There is a good – possibly great – crime novel to be written about Calgary’s economic boom in the 1970s, when newcomers with dollar signs dancing in their eyes clashed with local residents resisting gentrification, with wide-ranging and lethal consequences. But A Magpie’s Smile, written by journalism professor and former reporter Eugene Meese, is no Calgary Confidential. Not even close.
The raw materials hold some promise, starting with an opening chapter where a bulldozer lunges upon a house in mid-construction “like a giant one-pawed mechanical bear clawing at the flanks of a cornered deer.” The foundation of the house will ultimately reveal a dead body, which won’t be identified by our hero, local police detective John Jacob “Jake” Fry, until midway through the novel – by which point he’s on the trail of a nasty serial killer who is waging his own battle against the boom tide. But well before then, A Magpie’s Smile succumbs to the weight of clunky exposition and heavy-handed similes: “The rain was falling like polite applause.”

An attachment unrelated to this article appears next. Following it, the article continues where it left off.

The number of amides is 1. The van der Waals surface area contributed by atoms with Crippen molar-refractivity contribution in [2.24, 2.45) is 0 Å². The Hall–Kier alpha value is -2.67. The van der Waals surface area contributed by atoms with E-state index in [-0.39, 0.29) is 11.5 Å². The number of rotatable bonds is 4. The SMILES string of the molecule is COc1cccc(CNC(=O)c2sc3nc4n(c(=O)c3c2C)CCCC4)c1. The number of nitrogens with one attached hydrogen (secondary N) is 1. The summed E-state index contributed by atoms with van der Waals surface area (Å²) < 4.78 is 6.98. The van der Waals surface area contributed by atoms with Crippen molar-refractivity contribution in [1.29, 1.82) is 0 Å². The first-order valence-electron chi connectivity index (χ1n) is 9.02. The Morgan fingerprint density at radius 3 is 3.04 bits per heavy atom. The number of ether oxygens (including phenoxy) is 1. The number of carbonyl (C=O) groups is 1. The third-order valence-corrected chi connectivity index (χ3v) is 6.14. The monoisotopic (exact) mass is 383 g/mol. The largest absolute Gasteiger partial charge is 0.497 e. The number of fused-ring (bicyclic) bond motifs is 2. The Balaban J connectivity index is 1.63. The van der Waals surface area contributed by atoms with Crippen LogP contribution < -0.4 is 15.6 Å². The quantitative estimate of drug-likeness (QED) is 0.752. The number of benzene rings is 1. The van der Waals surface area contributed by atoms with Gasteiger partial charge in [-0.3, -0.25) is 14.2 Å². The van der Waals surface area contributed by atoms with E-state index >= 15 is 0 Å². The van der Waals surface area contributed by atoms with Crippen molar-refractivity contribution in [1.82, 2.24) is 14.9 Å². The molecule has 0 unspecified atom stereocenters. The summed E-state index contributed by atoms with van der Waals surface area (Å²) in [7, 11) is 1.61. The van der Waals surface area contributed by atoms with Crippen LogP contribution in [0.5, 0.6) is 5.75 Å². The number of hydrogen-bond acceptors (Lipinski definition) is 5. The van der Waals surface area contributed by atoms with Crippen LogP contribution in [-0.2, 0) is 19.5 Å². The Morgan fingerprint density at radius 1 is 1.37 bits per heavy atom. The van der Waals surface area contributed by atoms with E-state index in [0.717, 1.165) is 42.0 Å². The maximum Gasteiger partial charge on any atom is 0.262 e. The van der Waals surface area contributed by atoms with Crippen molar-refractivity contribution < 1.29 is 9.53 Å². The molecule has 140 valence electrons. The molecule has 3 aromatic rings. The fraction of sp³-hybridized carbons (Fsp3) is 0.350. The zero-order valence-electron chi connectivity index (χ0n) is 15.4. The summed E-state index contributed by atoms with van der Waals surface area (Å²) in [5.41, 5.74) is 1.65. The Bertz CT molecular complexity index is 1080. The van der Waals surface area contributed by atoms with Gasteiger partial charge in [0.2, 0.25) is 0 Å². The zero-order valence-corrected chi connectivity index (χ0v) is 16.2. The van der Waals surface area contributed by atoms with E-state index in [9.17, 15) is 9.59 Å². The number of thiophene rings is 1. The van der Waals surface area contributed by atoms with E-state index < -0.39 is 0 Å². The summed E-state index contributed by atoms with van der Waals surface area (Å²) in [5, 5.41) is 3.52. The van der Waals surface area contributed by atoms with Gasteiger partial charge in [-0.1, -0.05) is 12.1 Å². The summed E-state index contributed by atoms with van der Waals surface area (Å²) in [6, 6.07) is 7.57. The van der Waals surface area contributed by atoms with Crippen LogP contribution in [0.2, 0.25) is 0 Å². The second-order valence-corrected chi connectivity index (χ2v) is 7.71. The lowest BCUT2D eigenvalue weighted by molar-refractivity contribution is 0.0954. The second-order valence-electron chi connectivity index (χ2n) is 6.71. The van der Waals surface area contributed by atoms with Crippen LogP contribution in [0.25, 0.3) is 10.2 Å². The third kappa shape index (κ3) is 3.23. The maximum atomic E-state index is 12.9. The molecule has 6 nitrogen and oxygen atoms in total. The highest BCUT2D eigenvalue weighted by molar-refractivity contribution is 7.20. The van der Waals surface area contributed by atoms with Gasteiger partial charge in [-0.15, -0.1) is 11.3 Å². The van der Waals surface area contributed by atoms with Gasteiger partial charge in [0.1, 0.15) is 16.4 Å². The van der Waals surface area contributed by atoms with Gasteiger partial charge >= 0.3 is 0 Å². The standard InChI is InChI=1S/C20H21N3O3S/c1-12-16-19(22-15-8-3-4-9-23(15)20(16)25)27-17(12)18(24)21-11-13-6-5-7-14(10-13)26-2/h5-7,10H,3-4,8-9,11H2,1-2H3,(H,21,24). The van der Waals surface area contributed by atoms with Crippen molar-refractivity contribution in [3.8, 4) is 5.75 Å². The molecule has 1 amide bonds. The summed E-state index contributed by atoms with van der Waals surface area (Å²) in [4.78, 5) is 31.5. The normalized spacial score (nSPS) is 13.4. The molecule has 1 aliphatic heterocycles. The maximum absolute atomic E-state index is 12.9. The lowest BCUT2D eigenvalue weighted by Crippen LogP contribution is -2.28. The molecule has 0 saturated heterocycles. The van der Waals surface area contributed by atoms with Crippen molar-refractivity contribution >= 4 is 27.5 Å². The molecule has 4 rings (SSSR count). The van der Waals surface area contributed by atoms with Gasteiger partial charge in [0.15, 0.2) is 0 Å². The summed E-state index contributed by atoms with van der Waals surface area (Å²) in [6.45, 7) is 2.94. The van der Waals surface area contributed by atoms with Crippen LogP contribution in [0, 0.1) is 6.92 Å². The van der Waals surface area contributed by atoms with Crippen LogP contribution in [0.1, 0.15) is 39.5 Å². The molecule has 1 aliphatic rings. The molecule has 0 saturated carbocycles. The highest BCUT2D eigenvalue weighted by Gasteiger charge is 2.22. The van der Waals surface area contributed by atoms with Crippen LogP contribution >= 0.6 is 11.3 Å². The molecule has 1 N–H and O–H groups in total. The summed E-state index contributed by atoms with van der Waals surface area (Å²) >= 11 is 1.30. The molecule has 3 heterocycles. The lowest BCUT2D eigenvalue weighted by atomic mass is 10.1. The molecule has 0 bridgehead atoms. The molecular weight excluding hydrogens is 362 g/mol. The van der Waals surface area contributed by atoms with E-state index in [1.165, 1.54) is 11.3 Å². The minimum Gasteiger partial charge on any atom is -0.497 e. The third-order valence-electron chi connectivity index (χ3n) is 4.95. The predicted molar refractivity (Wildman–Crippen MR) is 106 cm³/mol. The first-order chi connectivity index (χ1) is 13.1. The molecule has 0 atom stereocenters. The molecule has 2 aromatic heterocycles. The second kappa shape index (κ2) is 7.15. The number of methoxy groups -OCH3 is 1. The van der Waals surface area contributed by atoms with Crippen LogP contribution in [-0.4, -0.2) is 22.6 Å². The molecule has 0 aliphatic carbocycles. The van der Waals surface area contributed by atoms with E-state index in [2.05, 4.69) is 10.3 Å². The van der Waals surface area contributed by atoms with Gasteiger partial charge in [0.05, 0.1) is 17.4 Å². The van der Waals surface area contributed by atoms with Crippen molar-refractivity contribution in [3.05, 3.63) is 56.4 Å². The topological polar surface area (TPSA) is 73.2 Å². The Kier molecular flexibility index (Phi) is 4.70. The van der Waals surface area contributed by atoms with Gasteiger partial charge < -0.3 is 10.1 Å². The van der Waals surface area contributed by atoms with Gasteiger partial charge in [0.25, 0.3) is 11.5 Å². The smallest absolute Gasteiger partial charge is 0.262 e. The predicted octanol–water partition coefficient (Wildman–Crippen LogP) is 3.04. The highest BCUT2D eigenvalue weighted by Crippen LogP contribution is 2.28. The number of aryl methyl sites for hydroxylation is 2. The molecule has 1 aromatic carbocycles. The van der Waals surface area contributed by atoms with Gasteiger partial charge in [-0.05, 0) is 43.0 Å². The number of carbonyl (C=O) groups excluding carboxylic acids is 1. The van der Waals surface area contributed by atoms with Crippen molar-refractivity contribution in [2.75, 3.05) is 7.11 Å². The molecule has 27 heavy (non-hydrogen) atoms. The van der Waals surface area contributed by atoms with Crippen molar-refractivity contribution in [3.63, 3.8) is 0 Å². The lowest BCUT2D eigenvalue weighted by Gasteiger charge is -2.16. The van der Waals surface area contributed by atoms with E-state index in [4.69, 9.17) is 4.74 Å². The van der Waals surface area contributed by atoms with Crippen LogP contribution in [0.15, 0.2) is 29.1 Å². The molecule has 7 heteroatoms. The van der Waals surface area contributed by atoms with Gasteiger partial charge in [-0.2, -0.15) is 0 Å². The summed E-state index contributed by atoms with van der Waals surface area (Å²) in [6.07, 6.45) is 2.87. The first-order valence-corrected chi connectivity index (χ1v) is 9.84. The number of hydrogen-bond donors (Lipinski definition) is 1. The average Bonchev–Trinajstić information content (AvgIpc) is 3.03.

In particular, Meese appears enthralled by sentence strings that feature a kind of incantatory repetition: “He hated games. He could not play games. He had never been able to play games.” But why belabour the point with another full page describing the games Fry does or does not play? And Meese returns again and again to this syntactical well: “He could not give the meaning. He did not have the meaning. He did not get the meaning.” “That would be a mistake. He could not afford a mistake. He would not make a mistake.” These exercises in stylistic repetition only underscore how A Magpie’s Smile has lost its way.